Meaning-making has also come to be understood as an ongoing, generative process that involves viewers as much as it does those who create displays. Despite curators’ best efforts to classify and interpret objects – perhaps even to determine their meaning – visitors bring to museum visits past experiences, dispositions, idea(l)s, and opinions that colour their interpretation of objects on display, their significance, and the stories they might tell. Recognition of this heterogeneous process ‘queers’ the colonialist view of the museum as a place of education that provides access to truths that visitors may otherwise never encounter. It also replaces the figure of the passive viewer who simply consumes what is presented to them, with a notion of ‘publics’ – diverse individuals and groups who are engaged, intelligent, co-creators in the processes of world-making both within and outside the museum. At the same time, engaged and engaging museums have come to see themselves as sites of discussion and debate, as forums for ideas rather than repositories for ‘static’ objects. In this changing vision objects become vehicles for exploring ideas, discussing issues, situating debate, rather than things of significance in themselves.
If meaning is made through an interactive relationship between curators, objects, viewers, and contexts (both within and beyond the museum), rather than residing in an object, then it is impossible to define – at least in any absolute sense – what is, and what is not, a queer object. At the same time though, it is possible to track connections between particular objects and specific individuals, events, and so on. For example, we can know that a ‘yes’ badge in our collection was one of many that were produced and distributed by The Equality Campaign, a joint initiative of Australian Marriage Equality and Australians for Equality, during the postal vote that recently took place. And we may well use this badge in future exhibitions that track the changing legal status of same-sex acts, relationships, rights, and so on, or that tell stories of grassroots political movements. In short, it is possible, and sometimes useful, to name an object as ‘queer’, just as it is possible, and sometimes useful, to use an object to ‘queer’, that is, to trouble what we might understand as normative curatorial practices. These different, but not necessarily incompatible, approaches are being used with increasing frequency in museums internationally.
For example, in recent years large international museums including the British Museum and the Victoria and Albert Museum have identified objects such as letters, sculptures, prints, pottery, silverware, and so on, as ‘evidence’ of same-sex desire and gender diversity in other times and places. This revealing of ‘hidden’, ‘repressed’ or ‘marginalised’ histories undoubtedly has an important role to play in challenging heteronormative historical narratives and assumptions about the ahistorical, universal, and thus ‘natural’ status of heterosexuality, however, but tends not to challenge, in any fundamental way, the taxonomies, curatorial practices and processes, and powers of privilege that underpin large collecting institutions.
Rather than simply representing objects as queer, UK-based artist and curator Matt Smith has used objects and object labels to queer practices of display. Smith questions and critiques decisions made by curators by ‘re-appropriating objects to tell revised stories, removing objects from the stores and placing them centre stage and placing newly created ‘historic’ objects within the collection to fill LGBT gaps’ (2005, p.103). The three main techniques Smith employs in projects such as Queering the Museum (featured at the Birmingham Museum and Art Gallery, 2011) are relabeling; juxtaposition (placing an object next to another to cast it in a new/alternative light); and the creation of new art/works that reconfigure the meaning of the existing objects with which they are displayed. For example, Smith displayed a taxidermied otter from Birmingham Museum and Art Gallery’s natural history collection in close proximity with three small ceramic bears which he created. The juxtaposition of these creatures troubles conventional taxonomies (the idea that, for example, scientific collections are different to natural history collections, and to decorative arts collections, all of which are conventionally displayed and stored separately), and, at the same time, resignifies the otter. This is achieved in part by the accompanying labels which read:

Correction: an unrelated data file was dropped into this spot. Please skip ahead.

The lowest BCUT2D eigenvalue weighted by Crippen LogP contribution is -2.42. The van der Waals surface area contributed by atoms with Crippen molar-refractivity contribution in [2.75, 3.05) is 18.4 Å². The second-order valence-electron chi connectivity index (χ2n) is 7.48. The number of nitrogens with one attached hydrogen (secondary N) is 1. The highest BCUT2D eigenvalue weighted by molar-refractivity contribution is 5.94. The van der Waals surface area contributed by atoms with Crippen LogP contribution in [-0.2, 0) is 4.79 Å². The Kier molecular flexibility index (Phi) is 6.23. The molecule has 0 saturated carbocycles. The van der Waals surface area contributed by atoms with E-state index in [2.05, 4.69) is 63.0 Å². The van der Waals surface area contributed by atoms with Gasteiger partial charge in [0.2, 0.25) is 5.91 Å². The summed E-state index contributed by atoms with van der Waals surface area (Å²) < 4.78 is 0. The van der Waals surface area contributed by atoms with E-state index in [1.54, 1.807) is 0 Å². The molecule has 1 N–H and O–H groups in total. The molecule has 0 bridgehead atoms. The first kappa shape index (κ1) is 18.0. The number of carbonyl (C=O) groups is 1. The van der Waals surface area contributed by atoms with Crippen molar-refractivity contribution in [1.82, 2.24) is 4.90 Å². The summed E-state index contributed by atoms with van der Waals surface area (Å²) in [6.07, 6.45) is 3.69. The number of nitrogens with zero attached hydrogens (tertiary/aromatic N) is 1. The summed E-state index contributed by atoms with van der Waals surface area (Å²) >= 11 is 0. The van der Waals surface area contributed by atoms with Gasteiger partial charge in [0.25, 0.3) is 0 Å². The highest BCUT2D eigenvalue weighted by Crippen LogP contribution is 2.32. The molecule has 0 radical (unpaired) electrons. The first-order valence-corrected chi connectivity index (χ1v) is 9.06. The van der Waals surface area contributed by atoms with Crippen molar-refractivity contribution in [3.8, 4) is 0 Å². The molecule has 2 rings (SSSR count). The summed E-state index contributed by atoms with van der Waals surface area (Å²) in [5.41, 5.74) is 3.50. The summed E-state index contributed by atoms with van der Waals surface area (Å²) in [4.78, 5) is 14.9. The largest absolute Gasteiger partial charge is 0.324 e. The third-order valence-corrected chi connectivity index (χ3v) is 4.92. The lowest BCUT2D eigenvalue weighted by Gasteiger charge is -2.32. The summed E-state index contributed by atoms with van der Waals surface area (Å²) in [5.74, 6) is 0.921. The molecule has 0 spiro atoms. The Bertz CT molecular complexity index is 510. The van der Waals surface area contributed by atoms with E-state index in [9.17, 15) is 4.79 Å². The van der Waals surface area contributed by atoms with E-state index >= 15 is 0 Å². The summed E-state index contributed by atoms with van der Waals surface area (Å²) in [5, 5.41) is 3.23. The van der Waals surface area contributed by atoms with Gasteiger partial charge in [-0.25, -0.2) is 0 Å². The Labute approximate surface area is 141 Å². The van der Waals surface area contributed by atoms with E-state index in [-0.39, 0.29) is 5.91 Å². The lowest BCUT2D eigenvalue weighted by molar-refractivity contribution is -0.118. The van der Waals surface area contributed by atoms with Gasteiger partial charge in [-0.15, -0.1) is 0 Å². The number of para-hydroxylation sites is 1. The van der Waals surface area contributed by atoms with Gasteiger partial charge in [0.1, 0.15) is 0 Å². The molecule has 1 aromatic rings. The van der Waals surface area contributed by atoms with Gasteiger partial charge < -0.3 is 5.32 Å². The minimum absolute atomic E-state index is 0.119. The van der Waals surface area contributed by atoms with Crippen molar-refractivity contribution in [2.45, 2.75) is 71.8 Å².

Stereotypes: Bears are larger, hairy gay men who often have beards. Otters are slimmer hairy gay men. They are sometimes seen playing together in the wild.
In conclusion, then, we suggest that while it is important for curators to take an active role in the classification and reclassification of objects relating to LGBTIQ+ lives. Where possible, we might also work to queer museological practice and the material effects it produces.
Smith Matt, 2015, Making Things Perfectly Queer, Doctor of Philosophy, University of Brighton, UK (unpublished PhD thesis). Accessed: 16/11/17. Retrieved from: http://eprints.brighton.ac.uk/15556/1/Complete%20E%20Dissertation%20Jan%202016.pdf
Winchester, O. (2012) ‘A book with its pages always open?’, in Museums, Equality and Social Justice, R. Sandell & E. Nightingale (eds.), London: Routledge, pp.142-55.
Nikki Sullivan (Migration Museum) and Craig Middleton (Centre of Democracy) are curators working in social history museums part of the History Trust of South Australia – a statutory authority responsible for South Australia’s state history collections and interpretation. Nikki is also Honorary Associate Professor of Critical and Cultural Studies in the Department of Media, Music, Communication and Cultural Studies at Macquarie University.